How do decision makers manage the deluge of information generated by accelerated digitization, automation, and computational simulation? Moreover, how are novel algorithms and analyses thoughtfully integrated into existing institutional mechanisms? Stakeholder collaboration technology may expand the number of stakeholders at the table, but how can disparate views be reconciled under such complexity?
Ira Winder, the Department of Urban Studies and Planning’s new Technical Instructor of Urban Science and Planning, sees a future where real-time interactive simulations of complex systems are common tools for debating meaningful topics at the intersection of society and technology. While working as a Research Scientist at the MIT Media Lab’s Changing Places Group, Ira invented the Tactile Matrix, an open source technology that uses Lego bricks paired with digital simulation to help stakeholders rapidly prototype and evaluate development scenarios. This technology embodies simultaneous innovations in real-time simulation, decision science, user experience, industrial design, projection mapping, and computer vision. His research has become a platform for research and engagement for projects around the world, notably the Media Lab’s CityScope project.
Winder is the first faculty member to join DUSP specifically for the new 11-6 undergraduate major, Urban Science and Planning with Computer Science. He is no stranger to the MIT ecosystem, as he is an alumnus of both the MCP and BSAD degree programs. Over the years, Ira has also built research collaborations with MIT’s Strategic Engineering Research Group (SERG), Sociotechnical Systems Research Center (SSRC), Systems Design and Management (SDM), and the Institute for Data, Systems, and Society (IDSS). To learn more about his work before joining DUSP, visit his website, here.
Why did you choose to pursue a BSAD and then an MCP at MIT? How have your experiences at DUSP and MIT shaped your research?
Ira: One of the absolute weirdest things you can do as an MIT undergrad is major in Architecture (BSAD). It was exactly the type of education I needed. I had already developed mathematical and technical prowess at that point, but the BSAD program taught intuition-based design skills and human-centered values - that were a new experience for me. That program rocked my soul, and those lessons uniquely permeate my work to this day. Now-retired Prof. Jan Wampler, who was head of the undergraduate Architecture program at the time, influenced my education and his legacy is still apparent in my work.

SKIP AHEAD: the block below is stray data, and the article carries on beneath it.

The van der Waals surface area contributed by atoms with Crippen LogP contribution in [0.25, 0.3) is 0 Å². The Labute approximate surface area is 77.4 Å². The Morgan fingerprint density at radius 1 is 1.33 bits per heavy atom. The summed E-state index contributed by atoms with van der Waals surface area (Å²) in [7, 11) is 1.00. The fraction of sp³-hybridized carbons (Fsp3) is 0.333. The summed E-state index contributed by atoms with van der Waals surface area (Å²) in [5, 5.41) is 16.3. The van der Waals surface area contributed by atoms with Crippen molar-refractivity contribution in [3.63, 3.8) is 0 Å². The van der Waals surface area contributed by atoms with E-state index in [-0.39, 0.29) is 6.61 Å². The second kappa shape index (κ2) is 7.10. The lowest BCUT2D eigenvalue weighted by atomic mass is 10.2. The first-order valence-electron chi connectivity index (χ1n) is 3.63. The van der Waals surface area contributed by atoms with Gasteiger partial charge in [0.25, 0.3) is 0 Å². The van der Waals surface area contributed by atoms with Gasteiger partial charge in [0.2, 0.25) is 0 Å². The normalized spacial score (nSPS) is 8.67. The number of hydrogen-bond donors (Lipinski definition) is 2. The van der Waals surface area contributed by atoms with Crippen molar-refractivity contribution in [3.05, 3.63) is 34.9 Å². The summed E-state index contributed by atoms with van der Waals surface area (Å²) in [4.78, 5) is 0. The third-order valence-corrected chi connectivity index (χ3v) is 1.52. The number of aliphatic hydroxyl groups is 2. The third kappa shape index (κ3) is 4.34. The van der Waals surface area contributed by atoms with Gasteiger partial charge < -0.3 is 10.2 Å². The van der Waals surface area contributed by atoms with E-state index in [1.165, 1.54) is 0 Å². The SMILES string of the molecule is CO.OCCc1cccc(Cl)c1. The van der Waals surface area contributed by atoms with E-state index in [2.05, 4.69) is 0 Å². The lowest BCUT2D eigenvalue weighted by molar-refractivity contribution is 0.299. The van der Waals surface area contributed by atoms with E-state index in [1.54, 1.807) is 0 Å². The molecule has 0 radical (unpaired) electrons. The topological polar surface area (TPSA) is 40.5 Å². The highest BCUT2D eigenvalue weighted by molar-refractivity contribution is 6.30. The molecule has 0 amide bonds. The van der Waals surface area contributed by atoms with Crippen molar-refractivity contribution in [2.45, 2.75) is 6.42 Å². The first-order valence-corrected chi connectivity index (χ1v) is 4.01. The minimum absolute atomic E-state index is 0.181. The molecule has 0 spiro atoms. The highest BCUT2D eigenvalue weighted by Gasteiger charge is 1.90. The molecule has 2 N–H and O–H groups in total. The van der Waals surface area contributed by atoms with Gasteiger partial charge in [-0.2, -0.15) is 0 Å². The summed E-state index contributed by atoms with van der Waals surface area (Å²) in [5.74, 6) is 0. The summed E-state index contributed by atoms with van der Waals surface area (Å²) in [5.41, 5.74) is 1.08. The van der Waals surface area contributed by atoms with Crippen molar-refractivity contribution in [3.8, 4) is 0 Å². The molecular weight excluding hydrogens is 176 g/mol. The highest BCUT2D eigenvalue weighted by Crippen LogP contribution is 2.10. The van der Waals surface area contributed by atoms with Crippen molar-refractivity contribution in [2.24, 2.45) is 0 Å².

It turns out my personality didn’t quite mesh with the architectural industry. I was drawn toward big, hairy, nuanced, and complex problems - so I found myself applying to grad school for a Master in City Planning (MCP) at MIT. As a grad student, I had some very formative experiences working with Dennis Frenchman and Chris Zegras to develop algorithms to predict and evaluate the energy consumption of entire city blocks in China. Eventually, it became clear that I was pushing my usual tools (GIS, CAD, Rhino, and Grasshopper) to their limits, so I needed to learn something more powerful to achieve the sort of impact I wanted to see. It was about this time that I crossed over into the Media Lab and started to use the toolkit of a Course 6 person - picking up skills that made me feel like a true computational urbanist. I’m very grateful to Kent Larson of the City Science Group, who gave me the time and space to learn and practice those skills.
Much of your work builds a bridge between the physical and the digital realms – making data physically tangible and real-objects digital – how did that interaction impact decision-making processes?
Ira: I was first introduced to the concept of “tangible bits” by Hiroshi Ishii’s Tangible Media Group. It seems futuristic, but it’s fun to remember that some of the first digital-tangible tools were being used for urbanism classes taught by Prof. Eran Ben-Joseph as far back as 2000. The basic theory is that human cognition and learning is reinforced when abstract concepts are simultaneously represented by physical objects that you can touch and manipulate. When a decision-making process depends on a simple and shared understanding of an abstract system, tangibility has the potential to make information more accessible to any given individual in a stakeholder group.
The framework of “tangible bits” has also lowered the barrier for model-based collaboration among researchers in academia. For example, an architect with a physical model of a building’s form and a developer with a financial model of the same building can theoretically collaborate to build a physical-digital artifact that embodies the knowledge of both the architect and the developer. I hope for a future where such artifacts play a very prominent role in all manner of decision-making.
How do you envision the new 11-6 major helping MIT undergraduates achieve positive change in the world?
Ira: I joined the 11-6 faculty because it is exactly major that I wish existed when I was an undergraduate student at MIT. I want to ensure that our graduates not only have the wisdom to thoughtfully frame complex problems, but also the capability to implement new tools for addressing those problems. We should settle for nothing less than a cohort of brilliant, strong-minded students who relish human complexity and systems thinking. To that end, I will be working with my faculty colleagues to oversee and develop curriculum content, retrofit existing courses, advise students, develop outreach mechanisms, and maintain a network of alumni and industry partners who support students and cutting-edge research.